13 countries made the commitment to facilitate crew changes and achieve key worker designation for seafarers, following a virtual ministerial summit hosted by the UK Government on 9 Jul.
The joint statement was signed by representatives from the following countries: Denmark, France, Germany, Greece, Indonesia, Netherlands, Norway, Philippines, Saudi Arabia, Singapore, United Arab Emirates, United Kingdom and United States of America.
Representatives from the 13 countries expressed their deep concern about the current crisis and acknowledged that “the inability of ship operators worldwide to conduct ship’s crew changes is the single most pressing maritime operational challenge to the safe and efficient movement of global trade”.
The joint statement also recognizes the importance of considering the possibility of waivers or exemptions from visa or documentary requirements for seafarers, and to help increase access to commercial flights to and from the principal countries of origin of seafarers.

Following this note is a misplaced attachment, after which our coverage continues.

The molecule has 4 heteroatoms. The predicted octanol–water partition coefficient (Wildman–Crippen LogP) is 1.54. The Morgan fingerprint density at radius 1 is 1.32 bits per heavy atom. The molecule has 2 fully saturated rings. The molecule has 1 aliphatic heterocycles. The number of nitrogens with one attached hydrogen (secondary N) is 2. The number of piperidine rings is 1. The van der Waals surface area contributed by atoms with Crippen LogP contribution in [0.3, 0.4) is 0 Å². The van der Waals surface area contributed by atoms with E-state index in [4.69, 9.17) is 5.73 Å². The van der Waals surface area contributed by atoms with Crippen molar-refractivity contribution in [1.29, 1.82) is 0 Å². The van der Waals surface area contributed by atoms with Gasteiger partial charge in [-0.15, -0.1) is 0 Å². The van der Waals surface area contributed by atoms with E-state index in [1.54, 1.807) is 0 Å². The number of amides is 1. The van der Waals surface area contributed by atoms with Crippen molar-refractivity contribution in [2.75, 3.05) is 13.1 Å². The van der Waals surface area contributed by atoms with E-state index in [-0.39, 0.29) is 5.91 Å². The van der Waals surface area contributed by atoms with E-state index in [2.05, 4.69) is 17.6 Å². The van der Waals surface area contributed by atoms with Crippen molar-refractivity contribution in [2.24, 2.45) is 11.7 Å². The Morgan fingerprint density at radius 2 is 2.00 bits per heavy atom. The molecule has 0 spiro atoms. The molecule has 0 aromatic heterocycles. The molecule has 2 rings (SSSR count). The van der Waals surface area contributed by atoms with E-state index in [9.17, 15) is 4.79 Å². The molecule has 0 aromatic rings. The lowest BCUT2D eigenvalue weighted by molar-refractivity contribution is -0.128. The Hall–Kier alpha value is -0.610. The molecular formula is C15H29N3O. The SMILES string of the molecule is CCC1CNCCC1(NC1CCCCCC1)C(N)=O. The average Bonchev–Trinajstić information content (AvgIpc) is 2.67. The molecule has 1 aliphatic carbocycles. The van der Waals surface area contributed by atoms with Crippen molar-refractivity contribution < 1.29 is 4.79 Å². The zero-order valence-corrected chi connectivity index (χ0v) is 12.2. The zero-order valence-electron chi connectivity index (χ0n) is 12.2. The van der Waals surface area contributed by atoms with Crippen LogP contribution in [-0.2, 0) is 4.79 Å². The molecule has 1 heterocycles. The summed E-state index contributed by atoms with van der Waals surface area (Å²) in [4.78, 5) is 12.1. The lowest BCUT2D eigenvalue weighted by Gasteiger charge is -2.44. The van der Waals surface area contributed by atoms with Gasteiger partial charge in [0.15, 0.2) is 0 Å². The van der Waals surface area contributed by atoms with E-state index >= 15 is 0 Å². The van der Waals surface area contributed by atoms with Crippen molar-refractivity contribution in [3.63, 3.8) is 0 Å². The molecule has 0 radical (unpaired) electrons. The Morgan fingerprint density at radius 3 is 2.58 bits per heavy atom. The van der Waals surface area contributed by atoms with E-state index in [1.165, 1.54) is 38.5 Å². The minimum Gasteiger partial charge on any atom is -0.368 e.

Since the beginning of the COVID-19 pandemic, travel restrictions and border closures imposed by Governments around the world have caused significant hurdles to crew changes and left hundreds of thousands of seafarers stranded onboard ships, or unable to join ships.
It is currently estimated that at least 200,000 seafarers worldwide are stranded on ships and require immediate repatriation, and a similar number urgently need to join ships to replace them. This has led to a growing humanitarian crisis, in addition to concerns that seafarer fatigue and mental health issues may lead to serious maritime accidents. There are also concerns about the continuity of the global supply chain.
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